Business, Features, Strictly Business

Talented Twin Teens

Sisters Turning Clay Into Craft.

The Branche twins, Shawnel (left) and Sherel (right). [Photo: Stan Bishop]
The Branche twins, Shawnel (left) and Sherel (right). [Photo: Stan Bishop]

NINETEEN-YEAR-OLD La Clery, Castries twins, Sherel and ShawnelBranche, might not know it just yet but they seem to have started what might very well be their lifelong business partnership.

The teens’ love for ceramics dates back to their secondary school years and they seem determined to create their own employment through their creativity rather than simply sending out job applications.

It all started when Sherel took up ceramics in 2010 while a Form Three student at Castries Comprehensive Secondary School. Buoyed by the passion she had for the craft when she saw the pieces her mother sold in a craft shop when she (Sherel) was younger, Sherel followed her dreams that led to the clay road she now walks.

She obtained a Grade 3 in Visual Arts at CSEC, earning an A in Ceramics and started her business, Sherel Designs, about six months after leaving secondary school in 2013. She got right down to it.

“I started making jars, moving on to fridge magnets and plaques,” Sherel said. “Soon I was making special birthday items.”

Initially, it was difficult finding a market for her items. Things soon changed when a vendor at La Place Carenage began carrying the items in her booth. Later, a few vendors in the Castries Vendors Arcade followed suit. Sherel’s exquisite items soon found their way to Zaka Art Studio in Soufriere which is owned by her cousin. Despite that significant level of traction, the business is still in its budding stage.

“Business is a bit slow right now because I’m still trying really hard to find customers. That means it’s a bit difficult being able to make more items,” Sherel explained.

Sherel creates the items at her La Clery home but rents a kiln at Gros Islet. She uses two types of clay: brown clay which she gets from Cul-de-Sac and white clay which she has to import. Sourcing white clay and the paints required for the process of creating the pieces are some of the challenges the teenager faces. Coming up with designs and owning her own kiln, she added, are others.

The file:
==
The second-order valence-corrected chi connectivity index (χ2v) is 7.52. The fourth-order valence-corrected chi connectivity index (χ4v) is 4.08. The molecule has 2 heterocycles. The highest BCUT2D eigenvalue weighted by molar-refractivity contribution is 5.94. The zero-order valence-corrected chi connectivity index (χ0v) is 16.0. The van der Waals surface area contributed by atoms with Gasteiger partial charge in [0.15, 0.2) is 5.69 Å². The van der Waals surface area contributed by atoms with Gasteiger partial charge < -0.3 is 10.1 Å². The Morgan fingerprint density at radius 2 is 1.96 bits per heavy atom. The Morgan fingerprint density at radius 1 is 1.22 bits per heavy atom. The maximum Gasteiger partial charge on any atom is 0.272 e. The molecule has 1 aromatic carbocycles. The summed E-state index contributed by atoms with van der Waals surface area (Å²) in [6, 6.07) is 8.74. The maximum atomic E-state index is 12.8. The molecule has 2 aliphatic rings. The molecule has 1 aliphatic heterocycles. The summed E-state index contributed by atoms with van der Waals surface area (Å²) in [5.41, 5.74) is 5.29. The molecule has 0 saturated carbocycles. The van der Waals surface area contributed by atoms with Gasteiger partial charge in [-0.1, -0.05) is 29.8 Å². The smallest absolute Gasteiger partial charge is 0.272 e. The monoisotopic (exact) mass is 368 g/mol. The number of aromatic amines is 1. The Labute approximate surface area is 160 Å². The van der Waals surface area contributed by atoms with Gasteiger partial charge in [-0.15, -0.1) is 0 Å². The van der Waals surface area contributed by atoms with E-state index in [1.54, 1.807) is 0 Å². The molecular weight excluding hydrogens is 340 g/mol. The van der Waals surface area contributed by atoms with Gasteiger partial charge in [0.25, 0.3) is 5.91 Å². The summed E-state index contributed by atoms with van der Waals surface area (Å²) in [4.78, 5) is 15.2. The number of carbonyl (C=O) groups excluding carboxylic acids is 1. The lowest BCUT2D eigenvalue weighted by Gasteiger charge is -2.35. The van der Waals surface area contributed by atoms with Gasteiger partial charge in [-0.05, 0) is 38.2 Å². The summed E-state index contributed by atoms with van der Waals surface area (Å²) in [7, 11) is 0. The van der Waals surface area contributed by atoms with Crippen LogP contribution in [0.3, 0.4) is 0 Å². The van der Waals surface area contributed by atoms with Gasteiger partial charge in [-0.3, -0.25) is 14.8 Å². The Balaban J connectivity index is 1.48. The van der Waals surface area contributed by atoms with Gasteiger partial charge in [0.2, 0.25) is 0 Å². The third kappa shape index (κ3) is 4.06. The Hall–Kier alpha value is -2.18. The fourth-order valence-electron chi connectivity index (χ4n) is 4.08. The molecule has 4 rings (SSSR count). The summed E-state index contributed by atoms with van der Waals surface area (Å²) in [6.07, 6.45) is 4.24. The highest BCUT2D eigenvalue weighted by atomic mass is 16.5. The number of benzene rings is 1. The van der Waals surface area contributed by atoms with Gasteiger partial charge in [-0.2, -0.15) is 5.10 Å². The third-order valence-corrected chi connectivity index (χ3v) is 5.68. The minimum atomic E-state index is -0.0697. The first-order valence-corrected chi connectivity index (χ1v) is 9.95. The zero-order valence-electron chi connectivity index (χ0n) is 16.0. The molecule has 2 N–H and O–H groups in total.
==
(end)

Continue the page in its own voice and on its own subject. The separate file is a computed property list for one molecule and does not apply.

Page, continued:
Last year, Sherel took a three-month course at the School of Arts at Sans Soucis to hone her skills. While she has not participated in any trade exhibition thus far, Sherel looks forward to doing just that so she can showcase her talents and network with prospective buyers. She also intends attending creative and business workshops for young entrepreneurs. The better she becomes at her business, she said, the better it would be for business. She’s already aiming high.

“I would really love to see my items at all of our hotels,” Sherel said. “I’ve already tried pitching my items to one hotel, East Winds, and hope to approach the others when I would have made more items.”

Her sister, Shawnel, helps her with almost everything related to making the pieces. While Shawnel didn’t do ceramics as a subject while she attended Entrepot Secondary School, she was so encouraged by her sister that she, too, ended up taking the course at the School of Arts. Her sister, she said, inspired her interest in ceramics.

“While I was still at school, I would watch my sister do ceramics and was always interested in it,” Shawnel said. “The subject was not offered at my school, so I didn’t get the chance to do it there. So after leaving secondary school, I started helping her. Most times, I would help with painting the pieces.”

The twins said the best rewards come whenever they sell an item. The fact that they created something that someone else appreciated enough to buy is priceless, they said.

It is often said that the devil finds work for idle hands. But these twin teens are proving that schools are indeed the training ground for the best business ideas. With precious clay, paint and a desire to bring their creative dreams to reality, Sherel and Shawnel are creating dream works rather than watch their dreams fall to pieces.

If you’d like to purchase an item from the Branche twins, you can call them at 724 0804 or 716 3983.

Stan Bishop began his career in journalism in March 2008 writing freelance for The VOICE newspaper for six weeks before being hired as a part-time journalist there when one of the company’s journalists was overseas on assignment.

Although he was initially told that the job would last only two weeks, he was able to demonstrate such high quality work that the company offered him a permanent job before that fortnight was over. Read full bio...

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